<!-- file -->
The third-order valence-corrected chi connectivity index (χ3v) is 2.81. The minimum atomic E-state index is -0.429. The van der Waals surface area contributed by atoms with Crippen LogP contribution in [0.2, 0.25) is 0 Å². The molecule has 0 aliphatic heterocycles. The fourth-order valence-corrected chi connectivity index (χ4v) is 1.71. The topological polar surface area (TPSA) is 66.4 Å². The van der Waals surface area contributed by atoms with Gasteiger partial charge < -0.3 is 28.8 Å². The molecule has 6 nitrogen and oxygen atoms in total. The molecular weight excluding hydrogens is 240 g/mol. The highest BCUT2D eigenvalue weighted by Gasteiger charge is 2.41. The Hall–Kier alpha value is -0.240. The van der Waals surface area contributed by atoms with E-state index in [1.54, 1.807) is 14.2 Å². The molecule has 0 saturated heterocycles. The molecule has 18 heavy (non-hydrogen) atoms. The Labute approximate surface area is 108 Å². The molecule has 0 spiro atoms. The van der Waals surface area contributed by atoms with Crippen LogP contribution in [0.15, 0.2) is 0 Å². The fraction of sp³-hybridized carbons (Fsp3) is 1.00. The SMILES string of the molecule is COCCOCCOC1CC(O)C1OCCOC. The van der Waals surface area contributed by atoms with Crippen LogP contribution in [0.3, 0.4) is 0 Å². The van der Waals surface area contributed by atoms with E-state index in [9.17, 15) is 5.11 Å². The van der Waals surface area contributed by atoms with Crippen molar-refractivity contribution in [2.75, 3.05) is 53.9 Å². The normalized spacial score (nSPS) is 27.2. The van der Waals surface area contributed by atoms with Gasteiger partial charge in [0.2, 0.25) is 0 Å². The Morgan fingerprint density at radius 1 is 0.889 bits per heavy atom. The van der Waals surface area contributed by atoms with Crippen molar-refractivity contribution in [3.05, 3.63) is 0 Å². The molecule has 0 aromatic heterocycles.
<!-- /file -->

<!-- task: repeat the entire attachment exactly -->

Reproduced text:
The third-order valence-corrected chi connectivity index (χ3v) is 2.81. The minimum atomic E-state index is -0.429. The van der Waals surface area contributed by atoms with Crippen LogP contribution in [0.2, 0.25) is 0 Å². The molecule has 0 aliphatic heterocycles. The fourth-order valence-corrected chi connectivity index (χ4v) is 1.71. The topological polar surface area (TPSA) is 66.4 Å². The van der Waals surface area contributed by atoms with Gasteiger partial charge < -0.3 is 28.8 Å². The molecule has 6 nitrogen and oxygen atoms in total. The molecular weight excluding hydrogens is 240 g/mol. The highest BCUT2D eigenvalue weighted by Gasteiger charge is 2.41. The Hall–Kier alpha value is -0.240. The van der Waals surface area contributed by atoms with E-state index in [1.54, 1.807) is 14.2 Å². The molecule has 0 saturated heterocycles. The molecule has 18 heavy (non-hydrogen) atoms. The Labute approximate surface area is 108 Å². The molecule has 0 spiro atoms. The van der Waals surface area contributed by atoms with Crippen LogP contribution in [0.15, 0.2) is 0 Å². The fraction of sp³-hybridized carbons (Fsp3) is 1.00. The SMILES string of the molecule is COCCOCCOC1CC(O)C1OCCOC. The van der Waals surface area contributed by atoms with Crippen LogP contribution in [0.3, 0.4) is 0 Å². The van der Waals surface area contributed by atoms with E-state index in [9.17, 15) is 5.11 Å². The van der Waals surface area contributed by atoms with Crippen molar-refractivity contribution in [2.75, 3.05) is 53.9 Å². The normalized spacial score (nSPS) is 27.2. The van der Waals surface area contributed by atoms with Gasteiger partial charge in [0.2, 0.25) is 0 Å². The Morgan fingerprint density at radius 1 is 0.889 bits per heavy atom. The van der Waals surface area contributed by atoms with Crippen molar-refractivity contribution in [3.05, 3.63) is 0 Å². The molecule has 0 aromatic heterocycles.